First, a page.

As I see it, there are three problems with this. The first is whether superior fund managers can be selected. The second is whether their superiority will survive the growth of the industry. The third is whether the cost to the investor will be 100% or more of any added value.

In an efficient market, a group of investors who managed funds which were in aggregate market neutral would achieve in aggregate the same return as would be available on cash, before expenses. Such funds would then be an expensive way of holding cash.

I think there are three conditions necessary to avoid this. Firstly, the market must not be fully efficient by enough for past performance to be a guide to the future. Secondly, the money that these managers manage must not grow to the point where the market becomes efficient. Thirdly, the managers must leave something for the investors.

But long/short equity is by no means the only strategy open to hedge funds. Another is investing in types of assets which have traditionally been the main activity of banks.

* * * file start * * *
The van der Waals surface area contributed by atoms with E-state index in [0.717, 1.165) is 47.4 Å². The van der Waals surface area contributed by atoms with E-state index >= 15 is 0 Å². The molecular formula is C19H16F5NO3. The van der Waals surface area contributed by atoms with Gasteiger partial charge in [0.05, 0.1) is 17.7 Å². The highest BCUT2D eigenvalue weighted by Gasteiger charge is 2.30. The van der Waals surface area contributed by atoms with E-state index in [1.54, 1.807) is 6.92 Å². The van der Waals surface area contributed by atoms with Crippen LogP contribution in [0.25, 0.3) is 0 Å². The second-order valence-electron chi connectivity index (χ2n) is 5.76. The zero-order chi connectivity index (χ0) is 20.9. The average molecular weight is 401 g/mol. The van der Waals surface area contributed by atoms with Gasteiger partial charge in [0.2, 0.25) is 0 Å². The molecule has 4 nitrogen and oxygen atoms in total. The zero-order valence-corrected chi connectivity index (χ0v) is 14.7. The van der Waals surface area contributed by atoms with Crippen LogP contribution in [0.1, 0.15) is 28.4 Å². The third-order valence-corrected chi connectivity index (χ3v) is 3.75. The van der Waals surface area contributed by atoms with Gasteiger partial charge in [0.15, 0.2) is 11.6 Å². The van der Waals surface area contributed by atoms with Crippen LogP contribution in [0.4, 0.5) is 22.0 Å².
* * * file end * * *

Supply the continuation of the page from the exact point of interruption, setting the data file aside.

It is obviously impossible to make a return above the risk-free rate without taking risk and only necessary to say so because the point seems so regularly overlooked by optimists. The way that banks remain in business is by taking two sorts of risk, which have the advantage that they are probably less risky taken together than they are in isolation.

Banks take credit risks by lending money to people and companies who can go bankrupt. If they select them well, the banks will make more money by charging a premium over their cost of borrowing, than they will lose from the periodic bankruptcies. Banks also buy bonds. This is a different sort of risk. They usually make more money from holding bonds, even "risk free" ones, than they have to pay out to their depositors. But as the interest on these bonds is fixed until they mature, they will lose if the cost of money on deposit rises.